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Click here to read about all the prizes you’ll take home if you’re one of our five winners. But let me take this opportunity to tell you about my favorite part of crowning you an American Way Road Warrior. You and a guest will be our guests when we photograph you for the March 15, 2014, issue of AW. And I’m here to tell you that you, your guest, my team and I will have the times of our lives. That’s how it always works. This year, we’re all going to Curaçao!
Now, the most common question one is asked after he announces that he’s going to Curaçao is, “Where’s that?” At least, it’s the most common question that Americans ask. Not out of ignorance, nor out of geographic ineptitude. Many in the United States don’t know about this island paradise because it is underpromoted. One-third of the ABC islands (with Aruba and Bonaire being the A and the B), Curaçao routinely plays second fiddle to the very well-promoted island of Aruba. But America’s loss, at least in this case, has been Europe’s gain.
As I wrote in the Oct. 15, 2010, issue of AW, Curaçao was one of five island nations in the Caribbean known as the Dutch Antilles. Late that year, Curaçao became an autonomous country, but because it was part of the Kingdom of the Netherlands for so long, Europeans have been traveling there seemingly forever. The Dutch occupied the island in 1634 and literally have been vacationing there ever since. They’ve managed, over the centuries, to create an isle paradise that remarkably resembles the old country. The multicolored buildings along Willemstad Harbor are the originals built in the 17th, 18th and 19th centuries. Their rainbow edifices, coupled with their gabled rooflines and their placement along the banks of the harbor, uncannily resemble the Old Center and the grachtengordel (canal banks) in Amsterdam. The similarities between Curaçao and Amsterdam are noticeable down to even the roads and bridges. Curaçao’s Queen Emma Bridge — built in 1888 as a series of 16 pontoon boats suspending wooden planks and connecting the Punda and Otrobanda districts — is a ringer for the famous Magere Brug, or “Skinny Bridge,” over the Amstel River in Amsterdam.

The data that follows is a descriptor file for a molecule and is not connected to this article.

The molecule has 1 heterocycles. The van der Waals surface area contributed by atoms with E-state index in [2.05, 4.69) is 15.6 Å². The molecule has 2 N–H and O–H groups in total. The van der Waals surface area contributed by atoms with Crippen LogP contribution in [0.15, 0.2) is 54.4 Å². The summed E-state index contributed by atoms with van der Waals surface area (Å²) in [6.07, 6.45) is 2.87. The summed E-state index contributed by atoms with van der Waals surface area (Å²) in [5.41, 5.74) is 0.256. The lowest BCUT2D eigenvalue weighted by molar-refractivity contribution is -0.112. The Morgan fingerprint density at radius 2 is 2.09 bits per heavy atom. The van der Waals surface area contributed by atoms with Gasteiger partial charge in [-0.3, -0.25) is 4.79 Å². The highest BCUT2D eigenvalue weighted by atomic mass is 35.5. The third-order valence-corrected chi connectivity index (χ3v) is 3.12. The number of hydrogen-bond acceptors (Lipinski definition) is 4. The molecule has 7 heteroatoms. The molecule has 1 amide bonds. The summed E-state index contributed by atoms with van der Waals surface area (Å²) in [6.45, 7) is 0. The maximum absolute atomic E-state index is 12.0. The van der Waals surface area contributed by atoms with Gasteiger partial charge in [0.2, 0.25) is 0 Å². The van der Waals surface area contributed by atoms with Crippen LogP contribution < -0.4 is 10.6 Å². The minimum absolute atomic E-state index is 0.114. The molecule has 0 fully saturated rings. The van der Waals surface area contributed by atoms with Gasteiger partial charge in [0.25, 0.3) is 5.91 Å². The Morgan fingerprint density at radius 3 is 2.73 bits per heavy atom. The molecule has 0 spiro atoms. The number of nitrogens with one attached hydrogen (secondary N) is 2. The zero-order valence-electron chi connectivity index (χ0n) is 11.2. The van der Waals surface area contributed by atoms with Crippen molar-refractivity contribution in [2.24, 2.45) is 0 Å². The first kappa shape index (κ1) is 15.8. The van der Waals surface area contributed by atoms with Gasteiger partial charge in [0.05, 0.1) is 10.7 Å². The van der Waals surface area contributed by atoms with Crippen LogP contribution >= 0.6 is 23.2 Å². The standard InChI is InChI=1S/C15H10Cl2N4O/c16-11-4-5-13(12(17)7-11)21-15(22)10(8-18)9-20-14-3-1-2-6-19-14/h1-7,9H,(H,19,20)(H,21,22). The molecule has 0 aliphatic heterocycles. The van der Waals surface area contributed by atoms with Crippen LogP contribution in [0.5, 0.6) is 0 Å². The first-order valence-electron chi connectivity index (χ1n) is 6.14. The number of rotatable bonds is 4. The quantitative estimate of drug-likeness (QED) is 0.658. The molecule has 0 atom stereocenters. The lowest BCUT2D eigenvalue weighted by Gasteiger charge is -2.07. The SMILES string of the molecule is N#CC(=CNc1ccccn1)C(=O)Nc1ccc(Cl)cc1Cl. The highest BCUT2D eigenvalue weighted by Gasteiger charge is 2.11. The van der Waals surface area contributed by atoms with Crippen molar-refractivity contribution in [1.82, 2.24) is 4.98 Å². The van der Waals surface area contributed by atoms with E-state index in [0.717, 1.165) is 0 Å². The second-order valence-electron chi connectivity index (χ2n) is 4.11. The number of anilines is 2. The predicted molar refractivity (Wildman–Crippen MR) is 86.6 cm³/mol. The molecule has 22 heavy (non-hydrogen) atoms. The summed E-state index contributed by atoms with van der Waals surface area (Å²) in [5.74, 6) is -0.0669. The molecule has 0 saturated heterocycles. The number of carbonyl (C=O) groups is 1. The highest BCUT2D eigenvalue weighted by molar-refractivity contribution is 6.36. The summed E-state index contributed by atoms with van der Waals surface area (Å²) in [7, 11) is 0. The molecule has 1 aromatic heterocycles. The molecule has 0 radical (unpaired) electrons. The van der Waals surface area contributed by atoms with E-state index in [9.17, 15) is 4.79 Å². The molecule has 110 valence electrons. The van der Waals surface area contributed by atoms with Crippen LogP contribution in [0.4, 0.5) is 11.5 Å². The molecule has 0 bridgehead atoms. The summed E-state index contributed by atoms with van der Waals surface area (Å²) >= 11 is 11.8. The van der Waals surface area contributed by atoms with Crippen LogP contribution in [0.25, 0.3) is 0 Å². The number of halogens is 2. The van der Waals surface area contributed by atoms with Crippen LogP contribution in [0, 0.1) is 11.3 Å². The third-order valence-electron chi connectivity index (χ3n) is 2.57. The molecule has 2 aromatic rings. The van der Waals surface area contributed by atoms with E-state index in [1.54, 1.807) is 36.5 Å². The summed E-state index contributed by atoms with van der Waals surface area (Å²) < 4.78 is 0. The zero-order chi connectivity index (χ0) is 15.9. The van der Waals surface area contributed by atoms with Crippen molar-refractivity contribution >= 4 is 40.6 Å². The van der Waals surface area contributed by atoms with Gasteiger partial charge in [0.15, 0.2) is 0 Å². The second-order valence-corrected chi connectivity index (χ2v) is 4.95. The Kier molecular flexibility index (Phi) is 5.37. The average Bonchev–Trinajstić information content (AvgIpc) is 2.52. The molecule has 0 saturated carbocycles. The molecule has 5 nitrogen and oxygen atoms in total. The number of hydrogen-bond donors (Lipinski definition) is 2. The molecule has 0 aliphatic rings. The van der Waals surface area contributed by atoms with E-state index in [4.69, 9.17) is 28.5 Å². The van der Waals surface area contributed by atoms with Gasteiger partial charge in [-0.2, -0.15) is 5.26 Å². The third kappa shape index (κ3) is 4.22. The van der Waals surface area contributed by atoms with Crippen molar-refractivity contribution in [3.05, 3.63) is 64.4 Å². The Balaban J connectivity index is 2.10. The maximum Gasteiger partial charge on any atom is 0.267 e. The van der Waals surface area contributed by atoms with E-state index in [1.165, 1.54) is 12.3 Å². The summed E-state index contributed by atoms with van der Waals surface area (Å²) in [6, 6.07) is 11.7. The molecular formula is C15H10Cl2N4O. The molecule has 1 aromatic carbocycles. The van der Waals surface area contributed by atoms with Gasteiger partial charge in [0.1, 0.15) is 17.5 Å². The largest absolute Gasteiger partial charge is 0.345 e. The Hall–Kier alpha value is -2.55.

Likenesses to Amsterdam aside, the island remains a tourism paradox. It’s only 40 miles from Venezuela, yet there is little evidence of a Venezuelan presence, save for the copious amount of Venezuelan-brewed Polar Beer. More peculiar still are the nationalities of the tourists. Most of them meander along the shoreline and congregate on restaurant patios speaking Dutch, German and Papiamento. There’s English spoken on the island, too, but with a decidedly Canadian dialect. There are scarcely any Americans vacationing there. The Dutch and Germans flew for 10 hours to get to this 171-square-mile island that’s only three hours from Miami. And having been there twice myself, I’m here to tell you that the trip we have planned for you undoubtedly will make you want to return.
As if the photo-shoot trip alone isn’t enough to make you want to enter, listen to these testimonials from last year’s winners:
“I would encourage anyone to enter if they want to create a wonderful memory,” says last year’s second-prize winner, Jerry Swain. “As gifts to the winners, the prizes and miles were fine and appreciated, but the true gift was the friendships I made with the AW staff, creative team and fellow Road Warriors. The whole experience created a memory that cannot be taken away, and for that, I am most grateful.”
“The best unexpected thing was the number of people who reconnected with me after seeing me in the magazine and in the in-flight video,” says third-prize winner Ruban Selvakumar. (I forgot to mention: There’ll be a video of you from the photo shoot on AA planes throughout the month of March.) “I didn’t just hear from current friends and family, but also classmates from high school, undergrad and grad school, co-workers around the world and even a family friend who used to baby-sit me when I was 5 years old!”
And then, there are the practical applications of having your face on the cover of an international magazine. “When you forget your government-issued ID,” says third-prize winner Flory Ellis, “you can whip out the American Way magazine.”
OK, you made it to the end of this column. Now finish the magazine, then go enter. I’m here to tell you: You should hurry.